Bertha becomes a hurricane

July 7th, 2008 |

GOES-12 IR images (Animated GIF)

Hurricane Bertha became the first hurricane of the season in the Atlantic Basin on 07 July 2008,  setting a new record for the furthest-east named storm formation in the tropics. GOES-12 IR images from the CIMSS Tropical Cyclones site (above) showed increasing coverage of cold cloud top temperatures and the formation of an eye; microwave imagery from the polar-orbiting SSM/I instrument (below) began to show better evidence of an eye structure a few hours before the geostationary satellite imagery.

SSM/I microwave image

GOES-12 visible imagery (below) showed a closer view of the forming eye of the hurricane.

GOES-12 visible image

A plot of the CIMSS Advanced Dvorak Technique intensity estimate (below) showed that Bertha began a period of more rapid intensification during the early morning hours of 07 July.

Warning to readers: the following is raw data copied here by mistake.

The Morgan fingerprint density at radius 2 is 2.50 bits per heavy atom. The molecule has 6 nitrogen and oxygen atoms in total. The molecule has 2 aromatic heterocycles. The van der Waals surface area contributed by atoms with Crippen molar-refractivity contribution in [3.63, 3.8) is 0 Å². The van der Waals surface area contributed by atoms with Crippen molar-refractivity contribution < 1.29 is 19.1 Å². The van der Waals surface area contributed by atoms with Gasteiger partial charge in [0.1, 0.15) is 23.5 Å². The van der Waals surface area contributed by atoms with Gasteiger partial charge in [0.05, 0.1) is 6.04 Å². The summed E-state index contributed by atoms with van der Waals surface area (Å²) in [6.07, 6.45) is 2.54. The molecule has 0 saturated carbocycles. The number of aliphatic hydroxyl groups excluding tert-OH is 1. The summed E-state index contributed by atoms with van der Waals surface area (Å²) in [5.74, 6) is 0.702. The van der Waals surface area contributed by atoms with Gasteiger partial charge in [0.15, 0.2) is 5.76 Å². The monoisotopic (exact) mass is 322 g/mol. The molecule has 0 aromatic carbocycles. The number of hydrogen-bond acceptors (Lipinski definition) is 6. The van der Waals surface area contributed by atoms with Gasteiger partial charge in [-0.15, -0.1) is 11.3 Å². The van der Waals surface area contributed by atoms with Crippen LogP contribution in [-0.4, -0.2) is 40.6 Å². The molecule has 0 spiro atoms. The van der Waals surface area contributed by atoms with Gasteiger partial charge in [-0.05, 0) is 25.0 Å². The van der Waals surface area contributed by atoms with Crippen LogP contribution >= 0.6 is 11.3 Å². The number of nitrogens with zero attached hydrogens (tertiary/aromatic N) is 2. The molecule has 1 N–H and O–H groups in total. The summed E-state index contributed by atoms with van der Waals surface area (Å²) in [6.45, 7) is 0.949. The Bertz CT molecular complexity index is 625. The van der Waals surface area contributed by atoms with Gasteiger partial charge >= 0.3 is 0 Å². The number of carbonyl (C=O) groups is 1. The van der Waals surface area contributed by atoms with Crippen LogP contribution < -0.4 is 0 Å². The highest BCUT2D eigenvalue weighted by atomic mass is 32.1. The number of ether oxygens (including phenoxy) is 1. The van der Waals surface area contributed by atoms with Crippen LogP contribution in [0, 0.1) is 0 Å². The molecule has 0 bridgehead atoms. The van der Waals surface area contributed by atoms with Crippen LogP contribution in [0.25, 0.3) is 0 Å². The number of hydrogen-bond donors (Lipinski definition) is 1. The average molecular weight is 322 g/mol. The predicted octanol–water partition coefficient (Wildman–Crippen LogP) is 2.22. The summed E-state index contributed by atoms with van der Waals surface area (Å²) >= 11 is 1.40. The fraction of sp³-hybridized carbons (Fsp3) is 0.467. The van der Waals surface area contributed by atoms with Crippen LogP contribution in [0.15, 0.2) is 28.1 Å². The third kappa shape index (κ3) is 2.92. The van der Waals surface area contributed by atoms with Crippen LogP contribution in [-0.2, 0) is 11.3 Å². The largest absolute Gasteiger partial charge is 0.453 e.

Advanced Dvorak Technique intensity plot

Bertha had been moving northwestward over increasingly warmer Sea Surface Temperatures (below), which may have played a role in the intensification of the tropical cyclone.

Sea Surface Temperature data

UPDATE: Hurricane Bertha rapidly intensified into a Category 3 storm during the afternoon hours on 07 July, with the CIMSS ADT intensity estimation technique suggesting peak wind speeds near 115 knots. During this period of rapid intensification, Bertha also displayed a nice eye on satellite imagery (QuickTime animations: GOES-12 visible | GOES-12 IR). It is interesting to note that the MIMIC Total Precipitable Water product (below) indicated that dry Saharan Air Layer (SAL) air had wrapped completely around Bertha during the 05-08 July period — the presence of such dry air in close proximity to a tropical cyclone would normally be thought of as a negative factor for rapid intensification!

MIMIC Total Precipitable Water (Animated GIF)

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